Marine Science Faculty Publications

Diminishing Returns in Habitat Restoration by Adding Biogenic Materials: a Test Using Estuarine Oysters and Recycled Oyster Shell

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ecosystem-level restoration, estuarine salinization, larval recruitment, predation threshold hypothesis, restoration metrics, structural complexity

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Restoration of degraded estuarine oyster reefs typically involves deploying recycled oyster shell. In low-salinity, low-predation areas of estuaries, high-volume shell deployments are known to improve flow conditions and thus oyster survival and growth. It is also hypothesized that the physical structure of restored reefs could suppress foraging by oyster predators in high-salinity, high-predation zones. That hypothesis is untested. Given limited resources, it is important to determine how much shell is needed for successful restoration and whether there are diminishing returns in shell addition. In Apalachicola Bay, Florida, we manipulated shell volume on an oyster reef to create three 0.4 ha areas of low (no shell addition), moderate (153 m3 shell), and high (306 m3 shell) habitat structure. We repeated experiments and surveys over 2 years to determine if restoration success increased with habitat structure. Predation on oysters was greater on the non-shelled area than on the reshelled reefs, but similar between the two reshelled reefs. Oyster larval supply did not differ among the reef areas, but by the end of the experiment, oyster density (per unit area) increased quadratically with habitat structure, plateauing at high levels of structure. Model selection indicated that the most parsimonious explanation for these patterns was that increased habitat structure reduced predation and increased overall recruitment, but that the higher reshelling treatment did not have better outcomes than moderate reshelling. Thus, restoration could be optimized by deploying a moderate amount of shell per unit area.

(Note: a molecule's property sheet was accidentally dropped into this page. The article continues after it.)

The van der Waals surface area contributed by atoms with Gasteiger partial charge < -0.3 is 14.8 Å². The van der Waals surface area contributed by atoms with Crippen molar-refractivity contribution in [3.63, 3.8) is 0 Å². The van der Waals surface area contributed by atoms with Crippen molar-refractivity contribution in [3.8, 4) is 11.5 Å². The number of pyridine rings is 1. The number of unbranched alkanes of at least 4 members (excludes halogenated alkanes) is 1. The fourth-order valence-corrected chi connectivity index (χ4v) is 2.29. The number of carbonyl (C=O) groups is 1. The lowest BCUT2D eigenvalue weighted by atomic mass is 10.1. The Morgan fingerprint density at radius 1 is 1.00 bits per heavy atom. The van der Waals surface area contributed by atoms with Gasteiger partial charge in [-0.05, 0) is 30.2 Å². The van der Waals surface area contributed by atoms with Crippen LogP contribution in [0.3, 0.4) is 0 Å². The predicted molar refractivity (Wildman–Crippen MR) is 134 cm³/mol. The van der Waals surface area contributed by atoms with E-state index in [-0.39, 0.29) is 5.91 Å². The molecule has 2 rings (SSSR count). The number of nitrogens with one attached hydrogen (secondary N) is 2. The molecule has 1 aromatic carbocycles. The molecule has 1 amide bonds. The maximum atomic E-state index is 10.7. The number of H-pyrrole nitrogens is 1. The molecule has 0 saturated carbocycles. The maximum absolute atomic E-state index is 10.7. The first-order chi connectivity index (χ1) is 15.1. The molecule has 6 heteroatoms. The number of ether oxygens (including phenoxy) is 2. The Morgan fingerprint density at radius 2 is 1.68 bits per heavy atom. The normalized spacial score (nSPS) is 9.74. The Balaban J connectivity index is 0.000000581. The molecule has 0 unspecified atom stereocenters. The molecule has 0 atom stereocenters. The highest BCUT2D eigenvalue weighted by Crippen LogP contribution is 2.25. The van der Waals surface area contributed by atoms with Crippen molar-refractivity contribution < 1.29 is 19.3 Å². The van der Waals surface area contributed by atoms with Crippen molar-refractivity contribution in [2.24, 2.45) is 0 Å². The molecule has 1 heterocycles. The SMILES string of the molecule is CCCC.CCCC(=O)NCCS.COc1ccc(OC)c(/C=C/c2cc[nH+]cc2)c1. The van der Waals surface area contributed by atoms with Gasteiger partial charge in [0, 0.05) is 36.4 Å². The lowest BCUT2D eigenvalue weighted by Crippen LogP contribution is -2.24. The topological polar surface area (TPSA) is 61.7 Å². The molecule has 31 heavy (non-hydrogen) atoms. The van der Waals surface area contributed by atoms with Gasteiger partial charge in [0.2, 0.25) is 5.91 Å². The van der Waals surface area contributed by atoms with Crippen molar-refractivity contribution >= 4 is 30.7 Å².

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Citation / Publisher Attribution

Restoration Ecology, v. 28, issue 6, p. 1633-1642